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Climate Changes Played Role In Early Human Evolution

Researchers examining deep-sea sediments off the coast of Namibia, West Africa, have found evidence that global cooling of 10 degrees Celsius -- five times greater than was previously believed -- has occurred since 3.2 million years ago.

The discovery adds weight to the theory that climate change played a significant part in the evolution of early humans.

Dr. Jeremy Marlow, of Newcastle University's Department of Fossil Fuels and Environmental Geochemistry, who led the team of English, American and German scientists, said:

"There have been arguments for many years about whether the emergence of our ancestors was linked to climate change. By looking at the molecular fossils of microscopic marine algae, we began to discover evidence of a 10 degree fall in temperature in the region of Africa where much of the early human fossil evidence has been discovered.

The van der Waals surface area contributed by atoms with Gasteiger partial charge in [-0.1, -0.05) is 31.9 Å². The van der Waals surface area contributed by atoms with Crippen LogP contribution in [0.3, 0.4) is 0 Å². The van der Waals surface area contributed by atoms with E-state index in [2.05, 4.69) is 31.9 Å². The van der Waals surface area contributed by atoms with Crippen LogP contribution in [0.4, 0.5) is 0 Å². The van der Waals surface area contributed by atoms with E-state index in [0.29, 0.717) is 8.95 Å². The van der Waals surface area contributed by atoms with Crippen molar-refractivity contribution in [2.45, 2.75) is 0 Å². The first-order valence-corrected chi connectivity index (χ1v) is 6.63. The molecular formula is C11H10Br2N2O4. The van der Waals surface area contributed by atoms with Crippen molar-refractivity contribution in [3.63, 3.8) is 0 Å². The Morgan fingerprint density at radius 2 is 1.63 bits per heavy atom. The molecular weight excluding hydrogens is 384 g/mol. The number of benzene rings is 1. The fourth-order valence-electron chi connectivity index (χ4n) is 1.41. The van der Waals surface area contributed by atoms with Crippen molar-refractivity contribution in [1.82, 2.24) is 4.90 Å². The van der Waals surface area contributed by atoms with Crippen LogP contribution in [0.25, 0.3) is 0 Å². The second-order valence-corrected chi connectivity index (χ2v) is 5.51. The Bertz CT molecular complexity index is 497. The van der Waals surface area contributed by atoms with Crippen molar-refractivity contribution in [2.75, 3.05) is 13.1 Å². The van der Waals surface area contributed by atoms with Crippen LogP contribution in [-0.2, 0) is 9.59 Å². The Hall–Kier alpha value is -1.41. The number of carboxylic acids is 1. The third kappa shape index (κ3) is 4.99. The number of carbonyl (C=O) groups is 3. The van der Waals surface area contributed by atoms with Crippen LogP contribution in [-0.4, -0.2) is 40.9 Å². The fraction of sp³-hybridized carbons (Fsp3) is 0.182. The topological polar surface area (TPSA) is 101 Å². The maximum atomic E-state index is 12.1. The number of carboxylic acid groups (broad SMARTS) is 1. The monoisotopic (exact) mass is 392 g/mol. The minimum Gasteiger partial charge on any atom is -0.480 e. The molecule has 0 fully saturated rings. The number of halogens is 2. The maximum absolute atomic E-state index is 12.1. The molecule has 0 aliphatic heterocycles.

"We didn't believe it at first, but further tests kept producing similar results until we had to conclude that temperatures really had decreased so dramatically."

The scientists, from the Universities of Newcastle, Durham, California and Bremen, found that cooling was particularly rapid about 2 million years ago -- at the time when the first ancestors of modern humans emerged in sub-tropical southern Africa.

The research also sheds new light on the mechanisms that may cause climate change.

By examining the rate of sediment deposition and the levels of organic carbon within the sediments, the researchers obtained evidence of a well-defined cycle in which a cooling atmosphere causes increased upwelling of nutrient-rich deep waters in specific parts of the oceans, leading to increased biological uptake of carbon dioxide from the atmosphere, which then cools further, causing more upwelling and uptake of carbon dioxide.

This mechanism took hundreds of thousands, or even millions, of years to have an effect on climate. But it could be reversed far more rapidly through the burning of this type of locked-up carbon as fossil fuels, Dr. Marlow said.

(Editor's Note: This news story is based on an article in Science concerning factual findings. That article did not discuss the implications for human evolution.)

(Reference: Upwelling Intensification As Part of the Pliocene-Pleistocene Climate Transition, Science 290: 2288-2291.)






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